Monday, May 5, 2014

Stability within field induced barrier crossing (#APSphysics #PRE #justpublished)

Suppose that a 5' foot wall stood between you and your destination. In order to determine if and when you got to the other side, all you'd have to do is stand at the top of the wall and check when you got there. (Presumably falling down to the other side from the top would be a lot easier than getting to the top.) If, instead, there was a large mob of people trying to get across the wall, we'd have to keep track of all of them, but again only as to when each got to the top of the wall. This kind of calculation is called transition state theory when the people are molecules and the wall is the energetic barrier to reaction. The key concept is that the structure—that is, geometry—of the barrier determines the rate, and this geometry doesn't move.

If the wall were to suddenly start to slide towards and away from where you were first standing, then it might not be so easy to stay on top of it as you tried to cross over. Certainly, an observer couldn't just keep their eyes fixed to a point between the ends of the room because the wall would be in any one spot only for a moment. So is there still a way to follow when the reactants have gotten over the wall—that is, that they are reactants—in the crazy case when the barrier is being driven back-and-forth by some outside force? My student Galen Craven, our collaborator Thomas Bartsch (from Loughborough University), and I found that there is indeed such a way. The key is that you now have to follow an oscillating point at the same frequency as the barrier but not quite that of the top of the barrier. In effect, if the particle manages to cross this oscillating point, even if it hasn't quite crossed over the barrier, you can safely say that it is now a product. There is one crazy path, though, for which the particle follows this point and never leaves it. In this case, it would be like Harry Potter at King's Cross station never choosing to live or die. That's the stable path that we found in the case of field induced barrier crossing.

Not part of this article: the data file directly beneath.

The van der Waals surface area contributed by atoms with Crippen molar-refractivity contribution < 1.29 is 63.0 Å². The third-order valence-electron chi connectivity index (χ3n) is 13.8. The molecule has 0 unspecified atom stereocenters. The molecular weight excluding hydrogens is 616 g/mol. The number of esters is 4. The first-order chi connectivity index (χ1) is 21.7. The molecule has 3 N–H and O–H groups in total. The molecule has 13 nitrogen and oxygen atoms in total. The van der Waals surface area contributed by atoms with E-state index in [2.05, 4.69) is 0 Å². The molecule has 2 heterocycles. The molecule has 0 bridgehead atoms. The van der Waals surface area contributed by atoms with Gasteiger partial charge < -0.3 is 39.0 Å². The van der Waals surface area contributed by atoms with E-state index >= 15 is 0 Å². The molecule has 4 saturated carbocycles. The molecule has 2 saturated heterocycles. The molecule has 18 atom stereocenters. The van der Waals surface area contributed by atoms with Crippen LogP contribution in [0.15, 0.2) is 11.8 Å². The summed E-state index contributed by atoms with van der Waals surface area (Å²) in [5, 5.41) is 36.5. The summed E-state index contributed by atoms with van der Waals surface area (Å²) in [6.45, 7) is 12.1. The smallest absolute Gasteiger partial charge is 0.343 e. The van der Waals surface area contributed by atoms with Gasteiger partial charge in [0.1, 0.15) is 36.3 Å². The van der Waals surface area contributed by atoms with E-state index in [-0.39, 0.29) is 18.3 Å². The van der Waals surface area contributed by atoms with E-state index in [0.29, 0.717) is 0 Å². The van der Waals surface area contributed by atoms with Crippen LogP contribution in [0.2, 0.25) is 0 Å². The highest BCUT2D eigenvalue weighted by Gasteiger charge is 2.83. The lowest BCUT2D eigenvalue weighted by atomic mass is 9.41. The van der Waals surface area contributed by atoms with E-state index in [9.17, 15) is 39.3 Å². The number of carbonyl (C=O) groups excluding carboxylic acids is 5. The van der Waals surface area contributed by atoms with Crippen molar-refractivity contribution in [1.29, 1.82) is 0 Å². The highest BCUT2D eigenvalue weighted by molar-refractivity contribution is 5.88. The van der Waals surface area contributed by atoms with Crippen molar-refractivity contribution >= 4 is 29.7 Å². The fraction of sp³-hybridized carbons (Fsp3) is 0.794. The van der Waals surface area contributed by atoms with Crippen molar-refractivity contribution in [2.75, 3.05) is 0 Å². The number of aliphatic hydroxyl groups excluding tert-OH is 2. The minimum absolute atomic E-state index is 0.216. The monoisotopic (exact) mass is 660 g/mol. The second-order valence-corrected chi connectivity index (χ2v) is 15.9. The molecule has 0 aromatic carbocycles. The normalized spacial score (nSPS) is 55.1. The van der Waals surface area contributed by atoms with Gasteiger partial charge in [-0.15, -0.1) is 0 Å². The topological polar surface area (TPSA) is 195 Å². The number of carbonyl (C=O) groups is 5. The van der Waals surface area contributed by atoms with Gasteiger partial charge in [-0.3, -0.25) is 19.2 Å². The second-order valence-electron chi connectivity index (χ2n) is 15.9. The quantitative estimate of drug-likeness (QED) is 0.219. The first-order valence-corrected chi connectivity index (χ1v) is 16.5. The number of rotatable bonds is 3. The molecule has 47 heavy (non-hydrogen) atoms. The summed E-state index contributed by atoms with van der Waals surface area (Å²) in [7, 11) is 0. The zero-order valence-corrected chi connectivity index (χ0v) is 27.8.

The title of the article is "Persistence of transition state structure in chemical reactions driven by fields oscillating in time." The work was funded by the NSF, and the international partnership (Trans-MI) was funded by the EU People Programme (Marie Curie Actions). It was released recently as a Rapid Communication at Phys. Rev. E. 89, 04801(R) (2014). Click on the PRE Link to access the article.